In 1976, a new aesthetic sensibility was defined in London—one that eschewed sexiness and fashion in any sense of definitive “trend” in favour of a new mode of camp, conceptual art-leaning approaches to popular culture and partying and a bold, modern take on gender-play. This sensibility was dubbed “Them” in an article of the same name for Harpers & Queen by cultural historian Peter York in October 1976. He described “Them” as “a mysterious aesthetic conspiracy”; and in part was a product of an era where traditional notions of “camp” in fashion, music and so on (think, perhaps, the pomp and sparkles of glam rock) was being co-opted by marketers “of all sorts of things sold to non-queer people.”
Among the things and people listed as “Them” were former Roxy Music crooner Bryan Ferry; fashion designer Zandra Rhodes; David Bowie’s 1976 film The Man Who Fell to Earth—termed by York a “ThemThem movie”; while he also billed Andrew Logan’s Alternative Miss World contest as “the ultimate Them event”. Logan is one of five artists currently showing at the Redfern Gallery in London, alongside others who became prominent in the early 1970s, namely in the British capital and whose shared sensibilities were definitively “Them”.
These artists included Duggie Fields, Derek Jarman, Kevin Whitney and Luciana Martinez de la Rosa. Their pieces span the late 1960s to 1980s, and while they share that somehow immediately visible yet rather abstract connection to “them”, they otherwise have little in common when it comes to subject and medium.
Among the works on display at THEM are paintings, sculptures and collage; often showing artists known for one discipline working in ways we’ve rarely seen before—take Derek Jarman’s The Kingdom Over the Sea from his 1987 Black Paintings series, for instance. While he’s best known for his film work, these pieces delineate Jarman’s reactions to his AIDS diagnosis the previous year in heartbreaking visual representations of his emotional states. Tar and found objects were used to create The Kingdom Over the Sea from the series—a candle and shards of brown glass, for instance, are viciously scarred with snippets of text.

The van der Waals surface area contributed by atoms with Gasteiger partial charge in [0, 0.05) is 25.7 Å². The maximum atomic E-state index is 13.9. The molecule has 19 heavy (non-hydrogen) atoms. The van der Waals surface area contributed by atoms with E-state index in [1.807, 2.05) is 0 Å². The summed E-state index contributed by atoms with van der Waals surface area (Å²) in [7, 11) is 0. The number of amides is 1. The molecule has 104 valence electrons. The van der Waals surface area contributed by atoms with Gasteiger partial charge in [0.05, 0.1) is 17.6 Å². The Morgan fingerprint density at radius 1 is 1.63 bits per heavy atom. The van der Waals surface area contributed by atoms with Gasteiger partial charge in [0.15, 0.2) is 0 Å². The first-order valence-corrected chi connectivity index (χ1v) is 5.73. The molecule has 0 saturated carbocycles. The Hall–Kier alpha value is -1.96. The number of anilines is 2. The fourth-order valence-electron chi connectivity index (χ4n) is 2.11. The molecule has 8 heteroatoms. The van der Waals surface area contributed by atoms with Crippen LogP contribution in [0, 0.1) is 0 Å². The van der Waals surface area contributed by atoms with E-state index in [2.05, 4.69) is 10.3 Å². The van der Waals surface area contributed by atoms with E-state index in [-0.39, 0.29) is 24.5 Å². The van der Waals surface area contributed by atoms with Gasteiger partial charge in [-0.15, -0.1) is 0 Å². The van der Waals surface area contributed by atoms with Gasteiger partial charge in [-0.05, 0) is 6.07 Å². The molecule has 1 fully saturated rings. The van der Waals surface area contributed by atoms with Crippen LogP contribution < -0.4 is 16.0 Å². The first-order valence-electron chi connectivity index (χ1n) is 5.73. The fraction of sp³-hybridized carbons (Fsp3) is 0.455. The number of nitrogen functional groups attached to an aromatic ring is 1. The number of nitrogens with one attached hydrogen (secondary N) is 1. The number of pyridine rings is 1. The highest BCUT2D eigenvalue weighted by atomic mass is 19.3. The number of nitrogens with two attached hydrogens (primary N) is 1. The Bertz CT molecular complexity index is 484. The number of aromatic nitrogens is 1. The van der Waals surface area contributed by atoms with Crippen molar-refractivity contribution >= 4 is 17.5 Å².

“The feel is still kitsch and ostensibly glamorous, but with a dose of very British humour that makes for something accessible and, ultimately, more fun”
Other painting works include Duggie Fields’ Fireside Cookies. Created in 1969, just a year after he graduated from Chelsea School of Art, it offers up a boldly abstract new approach to a familiar Pop Art style. It uses the pop tropes of flat blocks of colour and hourglass-figured women—all Cupid’s bow lips and louche sexuality—scattered with the accoutrements of a modish modern lifestyle. The feel is still kitsch and ostensibly glamorous, but with a dose of very British humour that makes for something altogether more accessible and, ultimately, more fun.
Luciana Martinez de la Rosa’s 1981 epic painting Pru Pru, meanwhile, is an homage of sorts to Manet’s Olympia; though the servant figure is replaced by that of the artist herself, one of the original Blitz Kids the served as the darlings of the burgeoning New Romantics Club Kid scene in London.
The show’s curator, James Birch, reflects on the fact that the mid-70s “was a time—perhaps the last time—before culture became commodified. As he concludes, “While its time in the spotlight was fleeting, it has endured and the art created by the featured artists remains as fresh and exciting, almost timeless, and is still invested with the power to provoke and disorientate, amaze and excite.”